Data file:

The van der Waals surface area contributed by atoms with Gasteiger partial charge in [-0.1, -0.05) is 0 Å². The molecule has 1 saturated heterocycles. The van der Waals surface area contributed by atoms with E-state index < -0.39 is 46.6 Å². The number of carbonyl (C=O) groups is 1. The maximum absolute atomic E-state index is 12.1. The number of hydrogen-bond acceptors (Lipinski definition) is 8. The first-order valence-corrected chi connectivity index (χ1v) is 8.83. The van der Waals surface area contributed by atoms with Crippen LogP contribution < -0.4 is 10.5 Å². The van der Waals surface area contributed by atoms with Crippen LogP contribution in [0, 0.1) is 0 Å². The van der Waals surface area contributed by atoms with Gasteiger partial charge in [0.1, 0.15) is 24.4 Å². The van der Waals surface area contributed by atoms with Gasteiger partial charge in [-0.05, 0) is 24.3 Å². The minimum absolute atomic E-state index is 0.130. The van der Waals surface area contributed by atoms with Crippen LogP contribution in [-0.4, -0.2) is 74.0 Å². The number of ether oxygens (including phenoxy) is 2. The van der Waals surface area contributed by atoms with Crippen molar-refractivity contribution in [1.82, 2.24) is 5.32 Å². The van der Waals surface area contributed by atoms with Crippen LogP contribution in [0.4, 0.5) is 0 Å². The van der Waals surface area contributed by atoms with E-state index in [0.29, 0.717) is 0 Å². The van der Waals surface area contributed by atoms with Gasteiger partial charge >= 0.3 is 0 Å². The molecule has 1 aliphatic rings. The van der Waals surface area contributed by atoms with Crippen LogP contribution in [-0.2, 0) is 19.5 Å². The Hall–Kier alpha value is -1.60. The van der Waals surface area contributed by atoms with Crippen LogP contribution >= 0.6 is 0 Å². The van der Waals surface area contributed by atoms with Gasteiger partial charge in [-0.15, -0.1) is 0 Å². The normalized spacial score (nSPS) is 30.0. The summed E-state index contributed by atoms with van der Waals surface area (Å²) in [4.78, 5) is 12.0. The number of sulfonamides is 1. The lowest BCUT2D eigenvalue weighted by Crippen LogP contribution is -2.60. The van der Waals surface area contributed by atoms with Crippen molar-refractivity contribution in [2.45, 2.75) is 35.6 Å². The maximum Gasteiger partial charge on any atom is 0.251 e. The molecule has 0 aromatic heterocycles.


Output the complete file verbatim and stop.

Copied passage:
The van der Waals surface area contributed by atoms with Gasteiger partial charge in [-0.1, -0.05) is 0 Å². The molecule has 1 saturated heterocycles. The van der Waals surface area contributed by atoms with E-state index < -0.39 is 46.6 Å². The number of carbonyl (C=O) groups is 1. The maximum absolute atomic E-state index is 12.1. The number of hydrogen-bond acceptors (Lipinski definition) is 8. The first-order valence-corrected chi connectivity index (χ1v) is 8.83. The van der Waals surface area contributed by atoms with Crippen LogP contribution < -0.4 is 10.5 Å². The van der Waals surface area contributed by atoms with Crippen LogP contribution in [0, 0.1) is 0 Å². The van der Waals surface area contributed by atoms with Gasteiger partial charge in [0.1, 0.15) is 24.4 Å². The van der Waals surface area contributed by atoms with Gasteiger partial charge in [-0.05, 0) is 24.3 Å². The minimum absolute atomic E-state index is 0.130. The van der Waals surface area contributed by atoms with Crippen LogP contribution in [-0.4, -0.2) is 74.0 Å². The number of ether oxygens (including phenoxy) is 2. The van der Waals surface area contributed by atoms with Crippen molar-refractivity contribution in [1.82, 2.24) is 5.32 Å². The van der Waals surface area contributed by atoms with Crippen LogP contribution in [0.4, 0.5) is 0 Å². The van der Waals surface area contributed by atoms with E-state index in [0.29, 0.717) is 0 Å². The van der Waals surface area contributed by atoms with Gasteiger partial charge >= 0.3 is 0 Å². The molecule has 1 aliphatic rings. The van der Waals surface area contributed by atoms with Crippen LogP contribution in [-0.2, 0) is 19.5 Å². The Hall–Kier alpha value is -1.60. The van der Waals surface area contributed by atoms with Crippen LogP contribution >= 0.6 is 0 Å². The van der Waals surface area contributed by atoms with Gasteiger partial charge in [-0.15, -0.1) is 0 Å². The normalized spacial score (nSPS) is 30.0. The summed E-state index contributed by atoms with van der Waals surface area (Å²) in [4.78, 5) is 12.0. The number of sulfonamides is 1. The lowest BCUT2D eigenvalue weighted by Crippen LogP contribution is -2.60. The van der Waals surface area contributed by atoms with Crippen molar-refractivity contribution in [2.45, 2.75) is 35.6 Å². The maximum Gasteiger partial charge on any atom is 0.251 e. The molecule has 0 aromatic heterocycles.